The Glorious Mysteries of the Rosary
By Ivonne Hernandez
To honor Our Lady, for the month of October, I will be re-posting the Eucharistic Meditations on the Mysteries of the Rosary, one set of mysteries each Saturday.
This post includes all five meditations on the Glorious Mysteries, so it is longer than usual. I encourage you to mark this page so you can come back to it as you pray the Rosary this week.
"All the mysteries have some relation to the Eucharist, for the Eucharist completes them all. They all tend toward the Eucharist; with the help of grace we must discover what is Eucharistic in the mysteries in order to nourish our devotion toward the Most Blessed Sacrament." – St Peter Julian Eymard
1. The Resurrection
"It is true that the glory of the Saints and of the blessed is a flower that blooms only in the sunshine of Paradise and in the presence of God. This dazzling glory cannot be ours on this earth; people would offer us adoration. But we receive the hidden seed of it which contains it in its entirety as the seed contains the ear of wheat. The Eucharist deposits in us the leaven of resurrection, the source of a special and brighter glory, which after having been sown in our corruptible flesh will shine in our risen and immortal body."  - St Peter Julian Eymard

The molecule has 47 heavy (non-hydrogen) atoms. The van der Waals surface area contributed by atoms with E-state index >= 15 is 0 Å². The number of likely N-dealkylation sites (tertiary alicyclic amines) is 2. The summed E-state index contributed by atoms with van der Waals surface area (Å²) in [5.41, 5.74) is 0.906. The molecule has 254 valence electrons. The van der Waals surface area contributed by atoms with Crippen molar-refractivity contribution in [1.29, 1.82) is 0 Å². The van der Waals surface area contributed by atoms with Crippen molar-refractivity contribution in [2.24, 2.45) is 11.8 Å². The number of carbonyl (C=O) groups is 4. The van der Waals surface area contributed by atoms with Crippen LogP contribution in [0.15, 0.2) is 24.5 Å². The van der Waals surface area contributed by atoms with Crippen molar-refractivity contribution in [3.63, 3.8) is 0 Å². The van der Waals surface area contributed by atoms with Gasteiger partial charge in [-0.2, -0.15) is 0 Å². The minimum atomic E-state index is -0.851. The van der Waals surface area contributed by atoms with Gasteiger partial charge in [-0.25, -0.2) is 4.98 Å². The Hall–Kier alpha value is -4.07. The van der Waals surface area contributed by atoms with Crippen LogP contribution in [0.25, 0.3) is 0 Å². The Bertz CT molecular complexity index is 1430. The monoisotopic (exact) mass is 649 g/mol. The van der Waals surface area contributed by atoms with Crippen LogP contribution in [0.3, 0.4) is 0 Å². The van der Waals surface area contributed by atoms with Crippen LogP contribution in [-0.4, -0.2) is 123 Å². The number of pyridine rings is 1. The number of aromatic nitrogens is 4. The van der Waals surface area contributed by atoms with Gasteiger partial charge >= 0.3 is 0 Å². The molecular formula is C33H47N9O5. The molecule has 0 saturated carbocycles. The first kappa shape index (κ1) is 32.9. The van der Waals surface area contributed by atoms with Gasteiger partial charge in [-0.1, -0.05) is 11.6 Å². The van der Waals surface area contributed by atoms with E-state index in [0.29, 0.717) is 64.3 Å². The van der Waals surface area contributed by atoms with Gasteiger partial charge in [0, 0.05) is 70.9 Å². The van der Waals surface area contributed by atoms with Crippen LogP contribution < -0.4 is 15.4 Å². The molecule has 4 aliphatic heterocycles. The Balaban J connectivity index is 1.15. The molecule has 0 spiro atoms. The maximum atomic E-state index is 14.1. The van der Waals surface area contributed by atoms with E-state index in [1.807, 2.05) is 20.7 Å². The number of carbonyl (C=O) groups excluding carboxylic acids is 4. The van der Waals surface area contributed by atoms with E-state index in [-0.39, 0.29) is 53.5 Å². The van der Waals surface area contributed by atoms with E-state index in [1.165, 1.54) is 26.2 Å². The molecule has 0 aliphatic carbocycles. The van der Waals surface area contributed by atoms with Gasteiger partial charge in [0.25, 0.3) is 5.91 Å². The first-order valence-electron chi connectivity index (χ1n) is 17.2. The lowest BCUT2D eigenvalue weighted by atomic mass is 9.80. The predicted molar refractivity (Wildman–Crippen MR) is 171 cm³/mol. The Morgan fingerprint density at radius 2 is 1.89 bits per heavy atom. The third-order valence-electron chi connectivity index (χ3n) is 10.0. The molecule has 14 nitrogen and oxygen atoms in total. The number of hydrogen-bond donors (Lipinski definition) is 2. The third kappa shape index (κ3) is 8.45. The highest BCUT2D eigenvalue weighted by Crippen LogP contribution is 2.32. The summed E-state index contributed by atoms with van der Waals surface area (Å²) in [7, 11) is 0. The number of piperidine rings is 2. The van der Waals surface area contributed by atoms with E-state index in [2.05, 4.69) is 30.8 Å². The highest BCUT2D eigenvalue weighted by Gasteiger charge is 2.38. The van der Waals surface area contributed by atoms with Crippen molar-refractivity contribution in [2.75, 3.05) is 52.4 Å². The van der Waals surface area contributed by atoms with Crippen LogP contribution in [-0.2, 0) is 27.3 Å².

“The last (effect of the Eucharist) is to make us share in His glorious Resurrection. Jesus Christ sows the seed of His own life in us; the Holy Ghost will quicken it and through it will give us a new life, but a life of glory that will never end.”  - St. Peter Julian Eymard
The mystery of the Resurrection speaks to us of faith. We see in the Risen Christ the promise that we will rise up with Him one day, and in the Eucharist we receive the seed of that promise, of a life of glory that will never end.
“The Eucharist deposits in us the leaven of resurrection.” Leaven is a pervasive presence that permeates everything, transforming it into something better. The Eucharist, being the Risen Lord Himself, sows the seed of His own life in us, transforming us until we become what we eat.
We need to look for that little germinating plant in each other, amid the weeds in the garden, and be careful not to trample on it. We need to look for the saints God has placed in our lives, those whose flower is not yet in full bloom, but that might need our help to fertilize and tend to their garden. Helping each other to grow in Holiness as we remain close to the Eucharist and encouraging one another, we will then join St Paul when he says: “All of us, gazing with unveiled face on the glory of the Lord, are being transformed into the same image from glory to glory, as from the Lord who is the Spirit.” (2 Cor 3:18)
It is this faith in a life of glory with Christ that keeps us growing here below. It is this faith that sustains us when we remember that “unless a grain of wheat falls to the ground and dies, it remains just a grain of wheat; but if it dies, it produces much fruit.” (John 12:24) We can’t skip over Good Friday to get to the Resurrection. We must patiently wait for the light that dispels all darkness. In the gift of Jesus in the Eucharist we have the hidden seed of the Risen Lord in its entirety. We have the flicker of light that will become dazzling in the sunshine of Paradise, in the presence of God.
2. The Ascension